Retail and commercial expert Kate Hardcastle warns retailers against being a ‘bland brand’.
Her comments come in the wake of Tesco’s announcement that it will be closing its non-food website Tesco Direct, putting 500 jobs at risk.
The retailer confirmed yesterday that the website, which sells non-food items such as clothing and homeware, was making a loss and had “no route to profitability”.
“You cannot sit in the middle market of retail anymore,” Hardcastle told BusinessCloud.
“You have to be either very clear on a very aggressive price strategy or you need something different – new products, innovation, something exciting that entices the customer with knowledge or service or in another way. You cannot just be a bland brand.”
Hardcastle is a consultant advising household names to help them reach more customers, transform the customer experience and become more successful.
She believes that the move is a strategic one on the part of Tesco that reflects the current state of the sector.
“Every time one of these retail announcements are made it’s very sad for the people involved but it’s a very real indicative situation of where retail is,” she said.
“I think the Tesco Direct news is very interesting because it highlights that it’s not just a traditional bricks and mortar issue, it goes so much wider than that.
“Tesco Direct has to compete with the likes of Amazon who is a fierce organisation. Anything that they would try and do in terms of better delivery times or prices are going to be met by an array of different operators online.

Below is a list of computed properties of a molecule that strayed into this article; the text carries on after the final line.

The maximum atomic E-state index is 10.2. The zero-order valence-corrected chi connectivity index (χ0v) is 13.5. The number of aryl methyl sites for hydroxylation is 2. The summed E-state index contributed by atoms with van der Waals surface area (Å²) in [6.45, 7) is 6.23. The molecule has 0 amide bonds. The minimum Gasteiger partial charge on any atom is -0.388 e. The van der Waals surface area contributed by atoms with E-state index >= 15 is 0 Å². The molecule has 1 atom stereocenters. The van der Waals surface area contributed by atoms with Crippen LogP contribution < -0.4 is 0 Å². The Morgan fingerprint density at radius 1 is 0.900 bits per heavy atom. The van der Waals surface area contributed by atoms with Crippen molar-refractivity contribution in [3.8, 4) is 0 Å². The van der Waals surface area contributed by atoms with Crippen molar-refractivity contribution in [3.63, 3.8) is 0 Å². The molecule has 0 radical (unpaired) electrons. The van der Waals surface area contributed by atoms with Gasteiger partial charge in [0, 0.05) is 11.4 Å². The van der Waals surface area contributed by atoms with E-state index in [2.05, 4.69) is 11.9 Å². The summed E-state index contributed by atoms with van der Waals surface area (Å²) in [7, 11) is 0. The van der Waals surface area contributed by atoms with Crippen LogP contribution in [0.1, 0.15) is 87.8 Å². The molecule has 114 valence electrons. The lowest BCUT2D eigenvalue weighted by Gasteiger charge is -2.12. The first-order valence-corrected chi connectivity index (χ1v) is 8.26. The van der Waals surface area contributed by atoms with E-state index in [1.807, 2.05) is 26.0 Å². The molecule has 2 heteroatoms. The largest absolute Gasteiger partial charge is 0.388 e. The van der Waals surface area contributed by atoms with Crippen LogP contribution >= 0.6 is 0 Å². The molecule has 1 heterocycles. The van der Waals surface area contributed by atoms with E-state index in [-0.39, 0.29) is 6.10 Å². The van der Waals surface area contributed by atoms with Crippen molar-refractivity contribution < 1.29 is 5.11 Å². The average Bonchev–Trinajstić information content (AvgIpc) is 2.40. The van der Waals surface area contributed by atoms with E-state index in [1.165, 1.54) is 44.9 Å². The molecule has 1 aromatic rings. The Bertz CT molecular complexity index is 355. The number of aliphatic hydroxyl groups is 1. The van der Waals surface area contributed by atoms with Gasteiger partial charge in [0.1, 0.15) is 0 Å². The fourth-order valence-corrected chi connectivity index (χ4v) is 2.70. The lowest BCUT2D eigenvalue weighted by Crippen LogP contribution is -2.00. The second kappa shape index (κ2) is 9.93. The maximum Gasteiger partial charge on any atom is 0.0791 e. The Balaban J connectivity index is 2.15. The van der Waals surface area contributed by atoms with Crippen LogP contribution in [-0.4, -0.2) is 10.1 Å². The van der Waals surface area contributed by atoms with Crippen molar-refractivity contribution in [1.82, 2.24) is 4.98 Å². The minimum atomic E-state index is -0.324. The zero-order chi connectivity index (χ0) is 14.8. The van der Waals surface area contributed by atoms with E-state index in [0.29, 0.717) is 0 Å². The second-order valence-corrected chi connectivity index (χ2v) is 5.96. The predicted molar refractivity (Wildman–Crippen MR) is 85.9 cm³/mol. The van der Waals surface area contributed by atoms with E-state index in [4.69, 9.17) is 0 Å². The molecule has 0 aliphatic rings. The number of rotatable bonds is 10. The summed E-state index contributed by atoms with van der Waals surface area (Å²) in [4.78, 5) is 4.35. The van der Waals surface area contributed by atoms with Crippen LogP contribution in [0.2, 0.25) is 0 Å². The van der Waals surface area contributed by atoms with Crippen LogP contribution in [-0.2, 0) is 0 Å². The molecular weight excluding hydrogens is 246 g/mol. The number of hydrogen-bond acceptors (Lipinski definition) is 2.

“At a time where grocers are being completely held to ransom by the likes of Aldi and Lidl you have to make decisions to focus on certain areas of your businesses and I really believe that’s what this is – Tesco is focussing back on what it’s good at.”
The competition for non-food retailers online is incredibly tough says Hardcastle, and she believes that Tesco has struggled to keep up with the competition.
As a result, the Tesco Direct website, along with its distribution centre near Milton Keynes, will close on 9 July. Tesco said it would support staff affected by the changes.
“On that model you have to be selling branded goods, so you can forget price comparison which means margins are incredibly tight, and this is a grocer that over the past two years have been knocked off,” she said.
“In the past, one in seven pounds were spent at Tesco. That’s a big fall when Aldi and Lidl have come in and shaken that tree and then you’ve got all the big supermarkets are trying to eat the same pie.”